GRI 2(b) instructs that “[t]he classification of goods consisting od more than one material or substance shall be [determined] according to the principles of rule 3.” GRI 3 instructs that if goods are prima facie classifiable under more than one heading, then classification shall be based upon the following:
The heading which provides the most specific description shall be preferred to headings providing a more general description. However, when two or more headings each refer to part only of the materials or substances contained in mixed or composite goods or to part only of the items in a set up for retail sale, those headings are to be regarded as equally specific in relation to those good.
Mixtures, composite goods consisting of different materials or made up of different components, and goods put up in sets for retail sale, which cannot be classified by reference to 3(a), shall be classified as if they consisted of a the material which gives them their essential character, insofar as this criterion is applicable.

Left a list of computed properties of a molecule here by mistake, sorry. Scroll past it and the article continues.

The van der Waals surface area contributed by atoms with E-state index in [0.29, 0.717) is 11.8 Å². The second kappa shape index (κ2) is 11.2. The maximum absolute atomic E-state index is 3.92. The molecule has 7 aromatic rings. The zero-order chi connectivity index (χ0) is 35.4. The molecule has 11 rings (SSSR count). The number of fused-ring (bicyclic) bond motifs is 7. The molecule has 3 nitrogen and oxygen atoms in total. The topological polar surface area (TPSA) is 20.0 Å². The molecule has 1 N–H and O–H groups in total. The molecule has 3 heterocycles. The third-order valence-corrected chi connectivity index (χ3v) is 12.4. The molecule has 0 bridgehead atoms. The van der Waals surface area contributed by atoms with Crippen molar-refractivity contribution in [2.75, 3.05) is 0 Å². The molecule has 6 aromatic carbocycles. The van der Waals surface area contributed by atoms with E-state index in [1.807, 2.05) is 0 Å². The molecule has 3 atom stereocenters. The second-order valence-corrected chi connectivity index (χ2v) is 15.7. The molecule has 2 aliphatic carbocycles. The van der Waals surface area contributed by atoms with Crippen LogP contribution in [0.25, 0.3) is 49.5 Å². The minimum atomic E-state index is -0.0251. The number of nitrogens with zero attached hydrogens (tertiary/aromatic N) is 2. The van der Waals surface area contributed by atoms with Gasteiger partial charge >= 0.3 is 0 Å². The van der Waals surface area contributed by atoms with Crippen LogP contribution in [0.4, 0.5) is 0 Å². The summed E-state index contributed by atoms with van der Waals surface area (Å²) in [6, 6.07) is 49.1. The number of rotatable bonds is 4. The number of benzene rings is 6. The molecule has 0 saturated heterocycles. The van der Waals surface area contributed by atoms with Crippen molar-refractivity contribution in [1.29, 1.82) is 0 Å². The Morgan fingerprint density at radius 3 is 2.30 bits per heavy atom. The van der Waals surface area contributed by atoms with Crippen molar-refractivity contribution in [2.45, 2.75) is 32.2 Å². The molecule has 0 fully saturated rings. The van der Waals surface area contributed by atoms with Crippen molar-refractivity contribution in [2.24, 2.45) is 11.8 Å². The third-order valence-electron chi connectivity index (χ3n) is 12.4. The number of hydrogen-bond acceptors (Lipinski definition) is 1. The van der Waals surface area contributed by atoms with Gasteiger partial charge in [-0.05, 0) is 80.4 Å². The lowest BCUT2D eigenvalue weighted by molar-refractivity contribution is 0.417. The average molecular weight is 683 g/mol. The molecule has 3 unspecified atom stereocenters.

In your request for reconsideration, you argue that the merchandise is classified under heading 8537, HTSUS, the provision for “Boards, panels, consoles, desks, cabinets and other bases, equipped with two or more apparatus of heading 8535 or 8536, for electric control or the distribution of electricity … other than switching apparatus of heading 8517,” by application of GRI 3(b), because “… the universal remote control features are what impart the essential character.” We note, however, that heading 8537, HTSUS, does not include cordless infrared devices for the remote control of electrical equipment. See Note 7 to Chapter 85. When imported separately, infrared transmitters are classified in heading 8543, HTSUS, as “Electrical machines and apparatus, having individual functions, not specified or included elsewhere in [chapter 85].” See, e.g., NY H82675, dated July 18, 2001 (holding that an infrared transmitter used in a stereo headphone system was classified in heading 8543, HTSUS).